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Asset manager wants to launch ETF for cryptocurrencies regulated by SEC

Bitwise, a San Francisco asset manager, is joining the race to launch a cryptocurrency regulated ETF (investment fund traded on the stock exchange), which, if approved, could help fight Bitcoin’s pricing.The company filed with the Securities and Exchange Commission on Tuesday (July 24) for a fund traded on a stock exchange that would track a set of 10 cryptocurrencies, including Bitcoin.

   The US regulator has yet to approve a crypto-based ETF. Rumors that he could say yes to another request from fund manager VanEck and SolidX in August helped Bitcoin to surpass the US$8,000 mark this week.

  “We’re getting in line,” said Matt Hougan, Bitwise’s global head of research. “The market is becoming professionalized in a direction that the SEC would allow for an ETF crypto in the market.”

   Stock-traded funds generally track an index or group of assets, but trade as stock. While other companies, including VanEck, SolidX and Gemini, have only asked for ETFs with bitcoin, Bitwise is the first and only one to apply for one that tracks multiple digital assets.

   In 2017, the SEC rejected a request from Cameron and Tyler Winklevoss, founders of the Gemini cryptocurrencies exchange. After VanEck and SolidX had their applications rejected, the two companies came together to file another version in June for an ETF to be called VanEck SolidX Bitcoin Shares. This version is under review, and rumors of its approval have boosted investor optimism and bitcoin’s 20% recovery this week.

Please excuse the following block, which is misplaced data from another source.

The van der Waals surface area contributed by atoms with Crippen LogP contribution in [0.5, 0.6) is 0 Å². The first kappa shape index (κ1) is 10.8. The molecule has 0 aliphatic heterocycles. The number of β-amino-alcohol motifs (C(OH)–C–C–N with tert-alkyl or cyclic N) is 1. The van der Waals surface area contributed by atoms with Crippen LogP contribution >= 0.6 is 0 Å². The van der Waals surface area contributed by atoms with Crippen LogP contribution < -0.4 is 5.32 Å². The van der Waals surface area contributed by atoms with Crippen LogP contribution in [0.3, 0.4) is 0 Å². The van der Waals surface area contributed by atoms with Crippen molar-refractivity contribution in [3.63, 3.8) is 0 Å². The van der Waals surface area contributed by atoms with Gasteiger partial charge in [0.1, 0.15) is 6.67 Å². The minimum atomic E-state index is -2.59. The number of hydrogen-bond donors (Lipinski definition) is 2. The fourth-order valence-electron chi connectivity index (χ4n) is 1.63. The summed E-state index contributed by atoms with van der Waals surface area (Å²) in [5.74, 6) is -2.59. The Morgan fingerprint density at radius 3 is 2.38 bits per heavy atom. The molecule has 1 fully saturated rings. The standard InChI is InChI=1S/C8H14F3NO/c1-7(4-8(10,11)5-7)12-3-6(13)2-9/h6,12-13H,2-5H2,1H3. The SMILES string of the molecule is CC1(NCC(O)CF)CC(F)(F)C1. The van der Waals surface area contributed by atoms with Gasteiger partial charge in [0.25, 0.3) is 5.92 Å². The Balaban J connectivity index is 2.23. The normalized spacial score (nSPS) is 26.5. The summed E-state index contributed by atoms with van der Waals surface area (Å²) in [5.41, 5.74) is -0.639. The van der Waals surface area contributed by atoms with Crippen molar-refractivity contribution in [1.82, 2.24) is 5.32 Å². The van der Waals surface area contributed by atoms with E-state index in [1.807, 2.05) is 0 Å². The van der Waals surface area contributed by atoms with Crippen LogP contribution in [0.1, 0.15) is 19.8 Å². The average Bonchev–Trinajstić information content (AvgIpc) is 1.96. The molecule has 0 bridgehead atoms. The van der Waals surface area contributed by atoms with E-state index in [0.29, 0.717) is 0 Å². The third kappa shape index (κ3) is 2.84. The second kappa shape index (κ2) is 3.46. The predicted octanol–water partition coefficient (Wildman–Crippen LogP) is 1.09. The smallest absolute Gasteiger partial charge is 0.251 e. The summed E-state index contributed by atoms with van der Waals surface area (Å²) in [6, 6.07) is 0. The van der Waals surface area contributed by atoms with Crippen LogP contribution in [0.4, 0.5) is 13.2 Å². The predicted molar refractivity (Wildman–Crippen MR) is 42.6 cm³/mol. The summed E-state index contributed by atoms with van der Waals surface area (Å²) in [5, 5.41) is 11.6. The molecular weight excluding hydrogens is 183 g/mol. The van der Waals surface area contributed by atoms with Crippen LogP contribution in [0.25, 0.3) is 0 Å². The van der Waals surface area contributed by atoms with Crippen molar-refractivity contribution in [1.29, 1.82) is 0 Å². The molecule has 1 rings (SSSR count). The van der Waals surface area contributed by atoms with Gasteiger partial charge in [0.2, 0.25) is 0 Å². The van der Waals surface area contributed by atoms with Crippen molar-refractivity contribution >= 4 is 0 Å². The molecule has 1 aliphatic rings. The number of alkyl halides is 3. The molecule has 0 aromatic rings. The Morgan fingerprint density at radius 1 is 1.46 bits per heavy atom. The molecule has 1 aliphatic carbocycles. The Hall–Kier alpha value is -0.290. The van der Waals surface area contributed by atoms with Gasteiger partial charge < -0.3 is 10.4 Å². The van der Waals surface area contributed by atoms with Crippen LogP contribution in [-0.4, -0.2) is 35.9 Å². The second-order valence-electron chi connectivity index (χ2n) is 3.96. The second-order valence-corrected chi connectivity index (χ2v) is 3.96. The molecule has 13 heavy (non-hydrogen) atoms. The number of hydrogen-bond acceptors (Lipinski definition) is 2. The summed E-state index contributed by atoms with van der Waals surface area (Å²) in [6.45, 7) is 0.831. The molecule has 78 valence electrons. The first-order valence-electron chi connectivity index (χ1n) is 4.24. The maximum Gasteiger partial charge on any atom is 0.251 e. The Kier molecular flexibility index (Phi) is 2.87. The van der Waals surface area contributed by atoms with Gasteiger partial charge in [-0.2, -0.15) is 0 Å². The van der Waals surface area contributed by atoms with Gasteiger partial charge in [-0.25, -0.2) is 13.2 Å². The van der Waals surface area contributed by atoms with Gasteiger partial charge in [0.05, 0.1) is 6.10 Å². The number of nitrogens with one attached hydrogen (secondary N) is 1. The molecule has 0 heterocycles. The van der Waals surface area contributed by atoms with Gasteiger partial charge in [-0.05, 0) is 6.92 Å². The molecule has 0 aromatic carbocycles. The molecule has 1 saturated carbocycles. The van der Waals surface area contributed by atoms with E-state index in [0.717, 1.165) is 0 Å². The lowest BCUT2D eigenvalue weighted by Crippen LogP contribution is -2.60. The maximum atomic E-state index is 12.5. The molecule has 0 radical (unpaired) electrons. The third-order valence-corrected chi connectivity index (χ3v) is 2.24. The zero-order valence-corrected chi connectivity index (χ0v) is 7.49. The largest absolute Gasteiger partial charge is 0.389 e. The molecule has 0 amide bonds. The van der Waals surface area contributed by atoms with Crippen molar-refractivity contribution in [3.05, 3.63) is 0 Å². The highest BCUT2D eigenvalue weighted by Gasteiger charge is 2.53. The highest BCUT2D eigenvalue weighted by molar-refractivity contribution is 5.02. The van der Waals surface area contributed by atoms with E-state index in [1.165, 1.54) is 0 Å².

Bitwise launched the first cryptographic index fund in November, which is not registered with the SEC. This index is technically a private placement vehicle, which excludes retail investors and is intended for investors who are accredited with at least US$1 million in liquid assets.

  The SEC and other regulators have been hesitant to approve the bitcoin ETFs, primarily for security reasons. The agency repressed cryptocurrency-related fraud last year with a series of investor newsletters, stock trading suspensions and early stops at the coin offering.